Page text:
A few Cherokee, in the early 1800's, were planters, owned slaves and had plantation homes. These Cherokee thought it better to comply with the Indian Removal Act to protect their own interests. Ridge was one of these Cherokee. However, most Cherokee were not large land owners.

John Ross was of mixed blood. He felt it better to preserve their land and culture within the boundaries of their ancestral homeland. Many Cherokee were willing to go to war to preserve their ancestral lands.

Ridge went to Washington DC in 1835 to sign a treaty. Ross led a party to intercede in Washington. The US government decided to go to the Cherokee to avoid trouble. The treaty was signed in New Echota which at that time was the capital of the Cherokee Nations.

Summary of the treaty of New Echota was: The Cherokee were to go west of the Mississippi to Oklahoma Indian territory around Fort Gibson. The fort was to remain in US possession. The Cherokee were guaranteed access to salt. The Cherokee would receive 5 million dollars. They were to leave by 1838. In return, the US would cede 7 million acres of Cherokee land.

Ridge had no right to negotiate the treaty. He was no agent of the nation. Ross protested. Cherokee law stated that those within the tribe who sold land to the US without permission of the council were subject to execution. All members of the treaty party were killed. The members of the treaty party knew they would be killed and said in their speeches at New Echota that they were willing to die to preserve the Cherokee nation by removal.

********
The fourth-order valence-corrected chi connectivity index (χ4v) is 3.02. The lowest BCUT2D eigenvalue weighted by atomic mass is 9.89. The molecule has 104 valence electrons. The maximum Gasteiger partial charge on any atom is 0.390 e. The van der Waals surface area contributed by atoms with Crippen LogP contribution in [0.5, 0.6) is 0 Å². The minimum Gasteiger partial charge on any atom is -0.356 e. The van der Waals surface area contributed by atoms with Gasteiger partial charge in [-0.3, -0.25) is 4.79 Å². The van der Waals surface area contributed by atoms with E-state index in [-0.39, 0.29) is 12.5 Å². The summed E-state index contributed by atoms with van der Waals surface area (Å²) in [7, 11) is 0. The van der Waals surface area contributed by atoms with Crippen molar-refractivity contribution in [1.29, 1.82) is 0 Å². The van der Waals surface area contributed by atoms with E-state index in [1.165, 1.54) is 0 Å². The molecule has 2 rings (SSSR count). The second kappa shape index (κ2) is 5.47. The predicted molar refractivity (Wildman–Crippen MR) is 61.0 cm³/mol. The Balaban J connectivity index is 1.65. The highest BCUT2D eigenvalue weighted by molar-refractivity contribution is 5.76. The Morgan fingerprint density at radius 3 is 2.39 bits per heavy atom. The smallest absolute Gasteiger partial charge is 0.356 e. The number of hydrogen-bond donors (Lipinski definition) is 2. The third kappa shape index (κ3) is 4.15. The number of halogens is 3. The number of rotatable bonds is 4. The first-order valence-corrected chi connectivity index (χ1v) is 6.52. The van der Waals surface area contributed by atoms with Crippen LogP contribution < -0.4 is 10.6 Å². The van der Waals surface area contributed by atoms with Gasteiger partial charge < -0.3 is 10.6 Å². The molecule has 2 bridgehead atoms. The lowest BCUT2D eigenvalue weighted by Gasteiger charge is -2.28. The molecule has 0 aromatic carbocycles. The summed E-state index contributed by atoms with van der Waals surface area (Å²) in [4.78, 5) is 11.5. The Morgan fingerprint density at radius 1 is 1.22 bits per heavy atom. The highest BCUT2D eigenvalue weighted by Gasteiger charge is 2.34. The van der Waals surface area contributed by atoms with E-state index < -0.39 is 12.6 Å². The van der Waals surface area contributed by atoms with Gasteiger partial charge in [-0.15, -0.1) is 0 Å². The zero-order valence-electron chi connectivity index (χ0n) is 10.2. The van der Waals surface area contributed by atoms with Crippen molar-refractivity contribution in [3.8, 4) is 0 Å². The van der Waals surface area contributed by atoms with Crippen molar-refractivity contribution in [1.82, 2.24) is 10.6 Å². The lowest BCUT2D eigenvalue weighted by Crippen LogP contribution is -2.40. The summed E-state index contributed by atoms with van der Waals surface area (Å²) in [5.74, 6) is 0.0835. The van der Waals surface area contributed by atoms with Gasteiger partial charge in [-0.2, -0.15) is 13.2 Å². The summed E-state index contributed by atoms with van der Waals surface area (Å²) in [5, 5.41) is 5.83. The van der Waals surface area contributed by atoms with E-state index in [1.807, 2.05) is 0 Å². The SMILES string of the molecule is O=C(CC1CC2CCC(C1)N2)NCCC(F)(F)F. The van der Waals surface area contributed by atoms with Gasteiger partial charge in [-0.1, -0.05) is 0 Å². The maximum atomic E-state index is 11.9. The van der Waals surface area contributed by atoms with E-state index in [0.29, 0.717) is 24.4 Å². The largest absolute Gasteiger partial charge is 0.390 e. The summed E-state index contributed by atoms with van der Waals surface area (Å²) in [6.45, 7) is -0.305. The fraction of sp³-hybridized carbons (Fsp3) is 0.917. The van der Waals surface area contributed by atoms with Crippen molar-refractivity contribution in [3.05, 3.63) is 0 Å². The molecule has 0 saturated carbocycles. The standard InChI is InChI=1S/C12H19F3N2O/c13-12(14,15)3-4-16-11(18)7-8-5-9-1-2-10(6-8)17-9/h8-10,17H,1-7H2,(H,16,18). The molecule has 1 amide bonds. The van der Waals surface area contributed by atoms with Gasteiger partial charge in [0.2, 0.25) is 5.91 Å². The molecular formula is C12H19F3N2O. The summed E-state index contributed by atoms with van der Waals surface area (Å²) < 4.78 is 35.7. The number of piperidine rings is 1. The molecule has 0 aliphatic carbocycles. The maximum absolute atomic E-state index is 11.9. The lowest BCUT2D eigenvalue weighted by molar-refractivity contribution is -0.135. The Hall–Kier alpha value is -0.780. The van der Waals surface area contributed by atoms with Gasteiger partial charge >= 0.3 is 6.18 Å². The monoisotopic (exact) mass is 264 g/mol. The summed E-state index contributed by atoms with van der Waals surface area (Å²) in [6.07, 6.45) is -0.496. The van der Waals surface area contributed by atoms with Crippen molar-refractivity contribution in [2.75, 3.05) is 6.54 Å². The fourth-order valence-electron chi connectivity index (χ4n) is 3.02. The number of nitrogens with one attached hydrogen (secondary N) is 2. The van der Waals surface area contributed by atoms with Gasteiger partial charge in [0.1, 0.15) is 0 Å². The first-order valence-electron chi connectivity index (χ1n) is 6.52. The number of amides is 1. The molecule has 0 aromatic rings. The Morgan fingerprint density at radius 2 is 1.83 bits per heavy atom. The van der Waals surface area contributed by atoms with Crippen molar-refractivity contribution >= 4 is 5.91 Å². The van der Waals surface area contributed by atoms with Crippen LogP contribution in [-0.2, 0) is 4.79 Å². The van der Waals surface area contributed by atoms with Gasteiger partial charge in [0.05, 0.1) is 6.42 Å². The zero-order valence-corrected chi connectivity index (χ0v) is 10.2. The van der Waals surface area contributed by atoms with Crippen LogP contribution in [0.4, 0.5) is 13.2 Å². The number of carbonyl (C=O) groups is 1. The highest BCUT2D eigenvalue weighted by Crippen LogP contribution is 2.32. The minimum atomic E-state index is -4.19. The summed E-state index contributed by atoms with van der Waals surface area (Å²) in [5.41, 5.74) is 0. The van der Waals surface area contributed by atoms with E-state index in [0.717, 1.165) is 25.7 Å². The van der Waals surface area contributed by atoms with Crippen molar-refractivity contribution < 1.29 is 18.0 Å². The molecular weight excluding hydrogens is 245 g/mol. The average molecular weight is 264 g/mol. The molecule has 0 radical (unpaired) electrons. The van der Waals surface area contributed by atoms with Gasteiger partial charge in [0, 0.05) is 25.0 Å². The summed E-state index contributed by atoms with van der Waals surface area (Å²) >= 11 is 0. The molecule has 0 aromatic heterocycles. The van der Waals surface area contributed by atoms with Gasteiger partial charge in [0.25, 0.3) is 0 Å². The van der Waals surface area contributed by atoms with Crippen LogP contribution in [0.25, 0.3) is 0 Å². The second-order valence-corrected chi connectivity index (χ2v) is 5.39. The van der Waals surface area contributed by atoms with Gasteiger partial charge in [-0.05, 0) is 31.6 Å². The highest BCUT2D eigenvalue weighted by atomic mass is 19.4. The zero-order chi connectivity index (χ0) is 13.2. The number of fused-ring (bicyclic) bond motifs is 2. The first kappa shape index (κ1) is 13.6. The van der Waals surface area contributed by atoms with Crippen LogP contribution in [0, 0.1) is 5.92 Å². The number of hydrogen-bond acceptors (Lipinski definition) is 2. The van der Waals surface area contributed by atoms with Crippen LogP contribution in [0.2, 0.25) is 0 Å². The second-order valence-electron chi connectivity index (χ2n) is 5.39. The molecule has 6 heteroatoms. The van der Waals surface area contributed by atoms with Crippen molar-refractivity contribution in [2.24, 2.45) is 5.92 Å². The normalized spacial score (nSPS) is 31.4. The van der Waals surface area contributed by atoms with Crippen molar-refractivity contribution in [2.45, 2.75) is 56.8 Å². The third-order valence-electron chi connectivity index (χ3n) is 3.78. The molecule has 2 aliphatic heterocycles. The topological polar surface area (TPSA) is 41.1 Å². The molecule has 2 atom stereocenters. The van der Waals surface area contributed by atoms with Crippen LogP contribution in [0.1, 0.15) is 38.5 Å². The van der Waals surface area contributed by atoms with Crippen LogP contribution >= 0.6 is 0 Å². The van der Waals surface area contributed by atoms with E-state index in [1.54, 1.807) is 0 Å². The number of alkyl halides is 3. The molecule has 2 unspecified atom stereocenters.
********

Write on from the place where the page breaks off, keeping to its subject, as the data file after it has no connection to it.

The five civilized tribes were: Choctaw, Chickasaw, Creek, Seminole and Cherokee.

Andrew Jackson misled the Indians into thinking that the land in Oklahoma were good however it was not.

The Choctaw were the first to sign. The Choctaw were the first to walk the trail of tears. The US promised assistance but it never arrived. They walked westward from Mississippi to Southern Oklahoma. The Choctaw suffered from malnutrition and cholera. A few choose to stay on their ancestral lands. However, settlers forced these Choctaw out by violence and harassment.

The Creeks refused to leave. The treaty was to cede lands in Alabama to the US government. US promised to protect but did not. Some of the leading families stayed. Those who stayed were harassed. The Secretary of war at the time, ordered the removal of all creeks to Central Oklahoma. Many died of exposure, disease and malnutrition.

 The Chickasaw migrated to Indian Territory in the winter of 1837.

The Seminole Indians resisted removal by using guerilla warfare. Many Seminoles moved into the Everglades and carried out the war from there. It was the 2nd Seminole War. It was very costly to the US to try to extract the Seminoles. Their leader was Osceola, who was a strong military leader. He was captured in 1835 and died in a South Carolina prison. US forces continued the warfare and starved many Seminoles into submission. The Seminoles were removed by boat. However, some stayed and hid out in the Everglades.

Native American Indian History